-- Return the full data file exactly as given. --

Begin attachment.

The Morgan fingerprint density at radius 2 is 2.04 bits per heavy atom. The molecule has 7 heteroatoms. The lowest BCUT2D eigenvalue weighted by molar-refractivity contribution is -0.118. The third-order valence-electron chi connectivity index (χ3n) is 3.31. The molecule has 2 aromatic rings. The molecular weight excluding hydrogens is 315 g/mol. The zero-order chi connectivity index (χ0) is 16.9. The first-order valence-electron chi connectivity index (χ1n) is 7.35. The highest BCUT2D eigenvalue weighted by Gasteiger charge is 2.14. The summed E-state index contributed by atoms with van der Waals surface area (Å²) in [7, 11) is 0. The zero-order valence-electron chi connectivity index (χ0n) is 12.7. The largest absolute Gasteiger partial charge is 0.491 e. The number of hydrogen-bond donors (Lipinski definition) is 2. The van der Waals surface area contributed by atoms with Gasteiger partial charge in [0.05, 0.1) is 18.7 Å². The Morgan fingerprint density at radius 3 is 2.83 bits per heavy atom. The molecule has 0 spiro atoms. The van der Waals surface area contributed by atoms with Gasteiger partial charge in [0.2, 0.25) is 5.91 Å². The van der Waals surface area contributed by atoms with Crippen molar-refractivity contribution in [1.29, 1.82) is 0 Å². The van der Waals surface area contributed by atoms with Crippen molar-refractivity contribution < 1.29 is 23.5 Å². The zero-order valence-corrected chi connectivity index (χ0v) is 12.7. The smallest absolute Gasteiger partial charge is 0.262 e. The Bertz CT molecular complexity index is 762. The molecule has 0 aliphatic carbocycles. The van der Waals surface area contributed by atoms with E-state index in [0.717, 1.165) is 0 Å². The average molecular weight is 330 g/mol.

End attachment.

The Morgan fingerprint density at radius 2 is 2.04 bits per heavy atom. The molecule has 7 heteroatoms. The lowest BCUT2D eigenvalue weighted by molar-refractivity contribution is -0.118. The third-order valence-electron chi connectivity index (χ3n) is 3.31. The molecule has 2 aromatic rings. The molecular weight excluding hydrogens is 315 g/mol. The zero-order chi connectivity index (χ0) is 16.9. The first-order valence-electron chi connectivity index (χ1n) is 7.35. The highest BCUT2D eigenvalue weighted by Gasteiger charge is 2.14. The summed E-state index contributed by atoms with van der Waals surface area (Å²) in [7, 11) is 0. The zero-order valence-electron chi connectivity index (χ0n) is 12.7. The largest absolute Gasteiger partial charge is 0.491 e. The number of hydrogen-bond donors (Lipinski definition) is 2. The van der Waals surface area contributed by atoms with Gasteiger partial charge in [0.05, 0.1) is 18.7 Å². The Morgan fingerprint density at radius 3 is 2.83 bits per heavy atom. The molecule has 0 spiro atoms. The van der Waals surface area contributed by atoms with Gasteiger partial charge in [0.2, 0.25) is 5.91 Å². The van der Waals surface area contributed by atoms with Crippen molar-refractivity contribution in [1.29, 1.82) is 0 Å². The van der Waals surface area contributed by atoms with Crippen molar-refractivity contribution < 1.29 is 23.5 Å². The zero-order valence-corrected chi connectivity index (χ0v) is 12.7. The smallest absolute Gasteiger partial charge is 0.262 e. The Bertz CT molecular complexity index is 762. The molecule has 0 aliphatic carbocycles. The van der Waals surface area contributed by atoms with E-state index in [0.717, 1.165) is 0 Å². The average molecular weight is 330 g/mol.